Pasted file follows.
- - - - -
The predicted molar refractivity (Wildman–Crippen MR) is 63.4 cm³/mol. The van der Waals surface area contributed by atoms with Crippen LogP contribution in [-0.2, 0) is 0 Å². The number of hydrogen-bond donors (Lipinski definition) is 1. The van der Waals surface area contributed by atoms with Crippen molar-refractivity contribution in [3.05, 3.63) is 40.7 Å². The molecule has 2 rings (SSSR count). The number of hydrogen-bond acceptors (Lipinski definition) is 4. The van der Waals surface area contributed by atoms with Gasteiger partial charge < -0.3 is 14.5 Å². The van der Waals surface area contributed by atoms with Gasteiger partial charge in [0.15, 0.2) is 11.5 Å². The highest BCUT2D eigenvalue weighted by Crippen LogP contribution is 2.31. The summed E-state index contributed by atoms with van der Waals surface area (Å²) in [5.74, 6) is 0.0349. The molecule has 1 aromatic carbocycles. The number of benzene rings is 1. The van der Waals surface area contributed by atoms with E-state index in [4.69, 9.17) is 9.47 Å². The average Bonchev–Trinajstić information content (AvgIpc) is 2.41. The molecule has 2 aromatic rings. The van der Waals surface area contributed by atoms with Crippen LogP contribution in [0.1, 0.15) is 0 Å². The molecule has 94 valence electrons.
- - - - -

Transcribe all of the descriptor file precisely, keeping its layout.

The predicted molar refractivity (Wildman–Crippen MR) is 63.4 cm³/mol. The van der Waals surface area contributed by atoms with Crippen LogP contribution in [-0.2, 0) is 0 Å². The number of hydrogen-bond donors (Lipinski definition) is 1. The van der Waals surface area contributed by atoms with Crippen molar-refractivity contribution in [3.05, 3.63) is 40.7 Å². The molecule has 2 rings (SSSR count). The number of hydrogen-bond acceptors (Lipinski definition) is 4. The van der Waals surface area contributed by atoms with Gasteiger partial charge < -0.3 is 14.5 Å². The van der Waals surface area contributed by atoms with Gasteiger partial charge in [0.15, 0.2) is 11.5 Å². The highest BCUT2D eigenvalue weighted by Crippen LogP contribution is 2.31. The summed E-state index contributed by atoms with van der Waals surface area (Å²) in [5.74, 6) is 0.0349. The molecule has 1 aromatic carbocycles. The number of benzene rings is 1. The van der Waals surface area contributed by atoms with E-state index in [4.69, 9.17) is 9.47 Å². The average Bonchev–Trinajstić information content (AvgIpc) is 2.41. The molecule has 2 aromatic rings. The van der Waals surface area contributed by atoms with Crippen LogP contribution in [0.1, 0.15) is 0 Å². The molecule has 94 valence electrons.